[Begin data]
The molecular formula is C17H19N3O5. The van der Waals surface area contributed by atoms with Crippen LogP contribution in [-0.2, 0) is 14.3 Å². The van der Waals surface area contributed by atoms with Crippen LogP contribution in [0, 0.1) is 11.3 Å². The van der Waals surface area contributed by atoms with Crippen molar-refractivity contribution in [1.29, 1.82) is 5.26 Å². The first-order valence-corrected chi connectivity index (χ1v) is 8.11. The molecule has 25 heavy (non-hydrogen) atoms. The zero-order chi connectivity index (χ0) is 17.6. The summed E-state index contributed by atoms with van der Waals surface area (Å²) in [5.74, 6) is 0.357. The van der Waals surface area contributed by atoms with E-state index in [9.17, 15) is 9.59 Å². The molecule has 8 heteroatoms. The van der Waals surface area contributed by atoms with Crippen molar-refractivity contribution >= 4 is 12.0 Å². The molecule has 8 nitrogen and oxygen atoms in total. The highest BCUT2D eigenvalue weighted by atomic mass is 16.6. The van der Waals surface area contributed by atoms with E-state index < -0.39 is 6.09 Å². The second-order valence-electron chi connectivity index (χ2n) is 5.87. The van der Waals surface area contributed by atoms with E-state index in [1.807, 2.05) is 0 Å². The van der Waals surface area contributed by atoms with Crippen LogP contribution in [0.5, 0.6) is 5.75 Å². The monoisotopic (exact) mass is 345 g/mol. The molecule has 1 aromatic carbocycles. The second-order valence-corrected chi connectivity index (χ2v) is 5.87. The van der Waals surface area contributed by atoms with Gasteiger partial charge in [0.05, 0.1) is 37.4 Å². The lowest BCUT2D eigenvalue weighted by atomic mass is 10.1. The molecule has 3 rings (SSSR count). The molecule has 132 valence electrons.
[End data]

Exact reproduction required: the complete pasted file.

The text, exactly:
The molecular formula is C17H19N3O5. The van der Waals surface area contributed by atoms with Crippen LogP contribution in [-0.2, 0) is 14.3 Å². The van der Waals surface area contributed by atoms with Crippen LogP contribution in [0, 0.1) is 11.3 Å². The van der Waals surface area contributed by atoms with Crippen molar-refractivity contribution in [1.29, 1.82) is 5.26 Å². The first-order valence-corrected chi connectivity index (χ1v) is 8.11. The molecule has 25 heavy (non-hydrogen) atoms. The zero-order chi connectivity index (χ0) is 17.6. The summed E-state index contributed by atoms with van der Waals surface area (Å²) in [5.74, 6) is 0.357. The van der Waals surface area contributed by atoms with E-state index in [9.17, 15) is 9.59 Å². The molecule has 8 heteroatoms. The van der Waals surface area contributed by atoms with Crippen molar-refractivity contribution >= 4 is 12.0 Å². The molecule has 8 nitrogen and oxygen atoms in total. The highest BCUT2D eigenvalue weighted by atomic mass is 16.6. The van der Waals surface area contributed by atoms with E-state index < -0.39 is 6.09 Å². The second-order valence-electron chi connectivity index (χ2n) is 5.87. The van der Waals surface area contributed by atoms with E-state index in [1.807, 2.05) is 0 Å². The van der Waals surface area contributed by atoms with Crippen LogP contribution in [0.5, 0.6) is 5.75 Å². The monoisotopic (exact) mass is 345 g/mol. The molecule has 1 aromatic carbocycles. The second-order valence-corrected chi connectivity index (χ2v) is 5.87. The van der Waals surface area contributed by atoms with Gasteiger partial charge in [0.05, 0.1) is 37.4 Å². The lowest BCUT2D eigenvalue weighted by atomic mass is 10.1. The molecule has 3 rings (SSSR count). The molecule has 132 valence electrons.